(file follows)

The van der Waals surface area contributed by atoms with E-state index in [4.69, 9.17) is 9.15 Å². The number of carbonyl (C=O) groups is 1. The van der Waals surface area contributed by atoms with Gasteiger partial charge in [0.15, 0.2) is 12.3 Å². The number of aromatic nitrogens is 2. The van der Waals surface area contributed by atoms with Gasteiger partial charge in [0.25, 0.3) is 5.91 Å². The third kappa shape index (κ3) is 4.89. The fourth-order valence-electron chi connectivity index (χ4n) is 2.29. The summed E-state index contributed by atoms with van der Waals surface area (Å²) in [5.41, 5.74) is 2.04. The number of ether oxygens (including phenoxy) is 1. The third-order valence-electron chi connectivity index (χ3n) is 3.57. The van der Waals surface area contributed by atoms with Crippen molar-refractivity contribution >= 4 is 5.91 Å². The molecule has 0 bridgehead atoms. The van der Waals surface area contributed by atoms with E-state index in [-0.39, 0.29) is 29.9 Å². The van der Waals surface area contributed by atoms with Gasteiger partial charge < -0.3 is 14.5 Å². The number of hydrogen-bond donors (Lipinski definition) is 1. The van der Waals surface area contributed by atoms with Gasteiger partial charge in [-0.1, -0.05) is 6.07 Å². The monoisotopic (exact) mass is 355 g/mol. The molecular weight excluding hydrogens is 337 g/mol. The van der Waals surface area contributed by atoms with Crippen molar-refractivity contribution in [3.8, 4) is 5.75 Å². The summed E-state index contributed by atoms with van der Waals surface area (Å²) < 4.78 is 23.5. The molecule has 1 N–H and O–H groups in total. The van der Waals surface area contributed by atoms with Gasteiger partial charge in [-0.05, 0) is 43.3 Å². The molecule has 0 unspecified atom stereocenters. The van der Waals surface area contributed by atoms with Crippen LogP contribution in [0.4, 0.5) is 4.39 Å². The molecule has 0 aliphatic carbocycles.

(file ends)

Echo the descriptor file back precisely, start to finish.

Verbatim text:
The van der Waals surface area contributed by atoms with E-state index in [4.69, 9.17) is 9.15 Å². The number of carbonyl (C=O) groups is 1. The van der Waals surface area contributed by atoms with Gasteiger partial charge in [0.15, 0.2) is 12.3 Å². The number of aromatic nitrogens is 2. The van der Waals surface area contributed by atoms with Gasteiger partial charge in [0.25, 0.3) is 5.91 Å². The third kappa shape index (κ3) is 4.89. The fourth-order valence-electron chi connectivity index (χ4n) is 2.29. The summed E-state index contributed by atoms with van der Waals surface area (Å²) in [5.41, 5.74) is 2.04. The number of ether oxygens (including phenoxy) is 1. The third-order valence-electron chi connectivity index (χ3n) is 3.57. The van der Waals surface area contributed by atoms with Crippen molar-refractivity contribution >= 4 is 5.91 Å². The molecule has 0 bridgehead atoms. The van der Waals surface area contributed by atoms with E-state index in [-0.39, 0.29) is 29.9 Å². The van der Waals surface area contributed by atoms with Gasteiger partial charge < -0.3 is 14.5 Å². The number of hydrogen-bond donors (Lipinski definition) is 1. The van der Waals surface area contributed by atoms with Gasteiger partial charge in [-0.1, -0.05) is 6.07 Å². The monoisotopic (exact) mass is 355 g/mol. The molecular weight excluding hydrogens is 337 g/mol. The van der Waals surface area contributed by atoms with Crippen molar-refractivity contribution in [3.8, 4) is 5.75 Å². The summed E-state index contributed by atoms with van der Waals surface area (Å²) < 4.78 is 23.5. The molecule has 1 N–H and O–H groups in total. The van der Waals surface area contributed by atoms with Gasteiger partial charge in [-0.05, 0) is 43.3 Å². The molecule has 0 unspecified atom stereocenters. The van der Waals surface area contributed by atoms with Crippen LogP contribution in [0.4, 0.5) is 4.39 Å². The molecule has 0 aliphatic carbocycles.